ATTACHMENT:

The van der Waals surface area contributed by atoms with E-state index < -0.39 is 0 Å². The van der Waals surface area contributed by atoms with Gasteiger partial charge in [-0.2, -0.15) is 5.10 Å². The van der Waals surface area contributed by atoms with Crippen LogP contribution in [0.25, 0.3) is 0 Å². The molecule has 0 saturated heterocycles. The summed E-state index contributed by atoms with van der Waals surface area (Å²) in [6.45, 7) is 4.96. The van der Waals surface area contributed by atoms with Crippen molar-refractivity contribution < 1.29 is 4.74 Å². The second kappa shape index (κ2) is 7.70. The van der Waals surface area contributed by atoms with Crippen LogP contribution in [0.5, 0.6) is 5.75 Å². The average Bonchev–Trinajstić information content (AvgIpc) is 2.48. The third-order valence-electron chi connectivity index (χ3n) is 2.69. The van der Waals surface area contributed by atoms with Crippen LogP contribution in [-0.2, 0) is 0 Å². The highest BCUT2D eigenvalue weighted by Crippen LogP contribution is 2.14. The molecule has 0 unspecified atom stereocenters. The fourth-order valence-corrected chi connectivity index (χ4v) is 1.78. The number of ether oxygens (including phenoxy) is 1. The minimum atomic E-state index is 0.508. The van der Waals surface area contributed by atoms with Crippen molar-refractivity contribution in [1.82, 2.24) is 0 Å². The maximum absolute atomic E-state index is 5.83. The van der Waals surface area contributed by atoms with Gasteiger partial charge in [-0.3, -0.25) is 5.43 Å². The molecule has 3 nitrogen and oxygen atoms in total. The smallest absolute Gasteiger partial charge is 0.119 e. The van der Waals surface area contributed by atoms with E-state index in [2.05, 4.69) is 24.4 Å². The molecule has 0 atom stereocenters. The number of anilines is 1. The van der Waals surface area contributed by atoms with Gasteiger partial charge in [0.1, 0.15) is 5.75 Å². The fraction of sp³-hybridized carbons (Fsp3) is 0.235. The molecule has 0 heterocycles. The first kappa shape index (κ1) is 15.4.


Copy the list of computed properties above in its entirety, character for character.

The van der Waals surface area contributed by atoms with E-state index < -0.39 is 0 Å². The van der Waals surface area contributed by atoms with Gasteiger partial charge in [-0.2, -0.15) is 5.10 Å². The van der Waals surface area contributed by atoms with Crippen LogP contribution in [0.25, 0.3) is 0 Å². The molecule has 0 saturated heterocycles. The summed E-state index contributed by atoms with van der Waals surface area (Å²) in [6.45, 7) is 4.96. The van der Waals surface area contributed by atoms with Crippen molar-refractivity contribution < 1.29 is 4.74 Å². The second kappa shape index (κ2) is 7.70. The van der Waals surface area contributed by atoms with Crippen LogP contribution in [0.5, 0.6) is 5.75 Å². The average Bonchev–Trinajstić information content (AvgIpc) is 2.48. The third-order valence-electron chi connectivity index (χ3n) is 2.69. The van der Waals surface area contributed by atoms with Crippen LogP contribution in [-0.2, 0) is 0 Å². The highest BCUT2D eigenvalue weighted by Crippen LogP contribution is 2.14. The molecule has 0 unspecified atom stereocenters. The fourth-order valence-corrected chi connectivity index (χ4v) is 1.78. The number of ether oxygens (including phenoxy) is 1. The minimum atomic E-state index is 0.508. The van der Waals surface area contributed by atoms with Crippen molar-refractivity contribution in [1.82, 2.24) is 0 Å². The maximum absolute atomic E-state index is 5.83. The van der Waals surface area contributed by atoms with Gasteiger partial charge in [-0.3, -0.25) is 5.43 Å². The molecule has 3 nitrogen and oxygen atoms in total. The smallest absolute Gasteiger partial charge is 0.119 e. The van der Waals surface area contributed by atoms with E-state index in [2.05, 4.69) is 24.4 Å². The molecule has 0 atom stereocenters. The number of anilines is 1. The van der Waals surface area contributed by atoms with Gasteiger partial charge in [0.1, 0.15) is 5.75 Å². The fraction of sp³-hybridized carbons (Fsp3) is 0.235. The molecule has 0 heterocycles. The first kappa shape index (κ1) is 15.4.